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How to Create a Bilingual Environment at Home

Education starts at home – and this is especially true when it comes to language. 

It’s very rare that children acquire new language skills from somewhere other than their close circle. This is why, if you’re hoping to raise a bilingual child, it’s so important to create a comfortable, welcoming, and safe learning environment that starts at home and expands to the other many areas of their life.

The benefits of a bilingual and multilingual upbringing and education have been discussed at length by psychologists and experts who agree that growing up surrounded by multiple languages offers a lot of benefits for kids as they mature into adults. Just to name a few, bilingual and multilingual children tend to be quite open-minded, creative, better problem solvers, more apt multitaskers, and even more proud of themselves, their family roots, and their heritage.

Providing a young child with a space where they can learn, practice, and improve on their language skills is essential to help them feel more comfortable about hearing and speaking said language. 

As a parent or guardian, here are a few steps you can take in order to create this environment and start helping your child embrace a second language from a young age!

  1. Use the power of music

Music is a fun and exciting way to get children acquainted with a new language. Depending on their age, you can choose from nursery rhymes to more pop-style tunes to help them get started in hearing certain words, accents, and phrases.

Not only that, but playing these songs will make the learning experience much more dynamic and engaging. Come up with a dance routine, sing along to the words…get involved and your child will soon do the same!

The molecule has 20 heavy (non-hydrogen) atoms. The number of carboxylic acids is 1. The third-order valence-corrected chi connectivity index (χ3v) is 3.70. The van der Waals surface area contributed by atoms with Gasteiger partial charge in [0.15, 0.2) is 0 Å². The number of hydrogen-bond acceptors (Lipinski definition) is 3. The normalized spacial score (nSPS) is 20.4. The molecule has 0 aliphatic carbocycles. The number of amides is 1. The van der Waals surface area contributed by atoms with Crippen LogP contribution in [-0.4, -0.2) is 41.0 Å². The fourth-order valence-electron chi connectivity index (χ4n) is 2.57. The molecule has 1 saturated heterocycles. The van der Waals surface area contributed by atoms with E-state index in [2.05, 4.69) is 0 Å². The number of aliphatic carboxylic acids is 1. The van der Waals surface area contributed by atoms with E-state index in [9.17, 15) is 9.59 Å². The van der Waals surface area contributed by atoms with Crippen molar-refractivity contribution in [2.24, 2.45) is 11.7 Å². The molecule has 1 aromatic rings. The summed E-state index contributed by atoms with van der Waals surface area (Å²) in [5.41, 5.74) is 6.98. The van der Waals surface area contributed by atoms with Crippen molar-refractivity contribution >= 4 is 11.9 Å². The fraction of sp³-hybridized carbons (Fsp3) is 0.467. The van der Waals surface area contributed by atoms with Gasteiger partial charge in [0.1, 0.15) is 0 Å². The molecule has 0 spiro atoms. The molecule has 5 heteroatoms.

1. Find bilingual books

If your child is getting started in the world of reading, encourage them to look beyond English-written books and pick something out in their second language. Not only will this help them learn about pronunciation and spelling, but it will also introduce them to new stories about heritage and family that they can begin to connect with.

Leave books around the house and celebrate your child for choosing to read one. Motivating them and praising them when they choose something in a different language will make them feel appreciated for trying.


  1. Use visuals

Once kids get to a reading and writing age, you can play around with certain visual elements like key cards and posters to help them practice the language. A great way to do this is by labeling everyday household items in English and their second language. 

Teaching through real-life examples, like asking your child to pass you the  azúcar will help bring the language into a more engaging situation that’s not just merely educational but also real life.

  1. Set a daily “language hour”

Practice is key when it comes to learning a new language. In order to create an environment that motivates and teaches your child, you also need to be willing to put in some extra effort to lead by example.

Choose a time during the day when you, your family, and your child can practice the language together. It doesn’t have to be a formal setting: it can be sporadic, at the dinner table, while playing a game, etc.

By showing your child that everyone else at home is happy to learn and practice with them, they’ll feel more comfortable when it comes to speaking, listening, or writing in a new language.

  1. Be patient

Think back to when you were trying to learn a second language. It might seem easy now, but it most likely wasn’t back then – and your child is now feeling the same way. Whatever you do, always make sure to stay patient and understanding with the process. 

Grasping a new language won’t happen overnight. It’s a process that takes time and practice, and making sure that your child understands you don’t want to pressure them is essential. Otherwise, they might feel nervous, scared, or bored…and they’ll want to stop learning altogether. 

Creating a bilingual environment goes beyond the material things: it’s about how you interact with your child when the time comes to practice a new language.

How many languages do you speak and what helped you the most when you were learning them? Share some tips in the comments section below! 🗣 

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